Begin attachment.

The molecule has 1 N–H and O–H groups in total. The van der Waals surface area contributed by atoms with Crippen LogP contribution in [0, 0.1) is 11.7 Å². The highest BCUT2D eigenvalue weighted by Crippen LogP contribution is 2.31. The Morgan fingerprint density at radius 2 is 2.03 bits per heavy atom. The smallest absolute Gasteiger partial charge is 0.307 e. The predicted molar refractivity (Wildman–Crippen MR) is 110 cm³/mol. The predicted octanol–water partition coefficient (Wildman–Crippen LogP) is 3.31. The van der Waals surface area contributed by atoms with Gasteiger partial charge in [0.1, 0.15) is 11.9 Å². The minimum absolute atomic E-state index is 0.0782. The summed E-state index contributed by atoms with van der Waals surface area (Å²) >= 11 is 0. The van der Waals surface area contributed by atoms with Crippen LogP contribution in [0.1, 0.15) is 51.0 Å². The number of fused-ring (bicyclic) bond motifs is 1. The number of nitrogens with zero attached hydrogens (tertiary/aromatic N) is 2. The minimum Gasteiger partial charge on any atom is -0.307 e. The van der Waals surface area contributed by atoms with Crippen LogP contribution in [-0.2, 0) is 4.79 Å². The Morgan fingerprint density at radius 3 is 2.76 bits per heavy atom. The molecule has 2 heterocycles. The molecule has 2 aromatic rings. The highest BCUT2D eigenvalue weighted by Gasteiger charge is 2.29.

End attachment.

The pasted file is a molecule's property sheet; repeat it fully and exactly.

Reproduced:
The molecule has 1 N–H and O–H groups in total. The van der Waals surface area contributed by atoms with Crippen LogP contribution in [0, 0.1) is 11.7 Å². The highest BCUT2D eigenvalue weighted by Crippen LogP contribution is 2.31. The Morgan fingerprint density at radius 2 is 2.03 bits per heavy atom. The smallest absolute Gasteiger partial charge is 0.307 e. The predicted molar refractivity (Wildman–Crippen MR) is 110 cm³/mol. The predicted octanol–water partition coefficient (Wildman–Crippen LogP) is 3.31. The van der Waals surface area contributed by atoms with Gasteiger partial charge in [0.1, 0.15) is 11.9 Å². The minimum absolute atomic E-state index is 0.0782. The summed E-state index contributed by atoms with van der Waals surface area (Å²) >= 11 is 0. The van der Waals surface area contributed by atoms with Crippen LogP contribution in [0.1, 0.15) is 51.0 Å². The number of fused-ring (bicyclic) bond motifs is 1. The number of nitrogens with zero attached hydrogens (tertiary/aromatic N) is 2. The minimum Gasteiger partial charge on any atom is -0.307 e. The van der Waals surface area contributed by atoms with Crippen LogP contribution in [-0.2, 0) is 4.79 Å². The Morgan fingerprint density at radius 3 is 2.76 bits per heavy atom. The molecule has 2 heterocycles. The molecule has 2 aromatic rings. The highest BCUT2D eigenvalue weighted by Gasteiger charge is 2.29.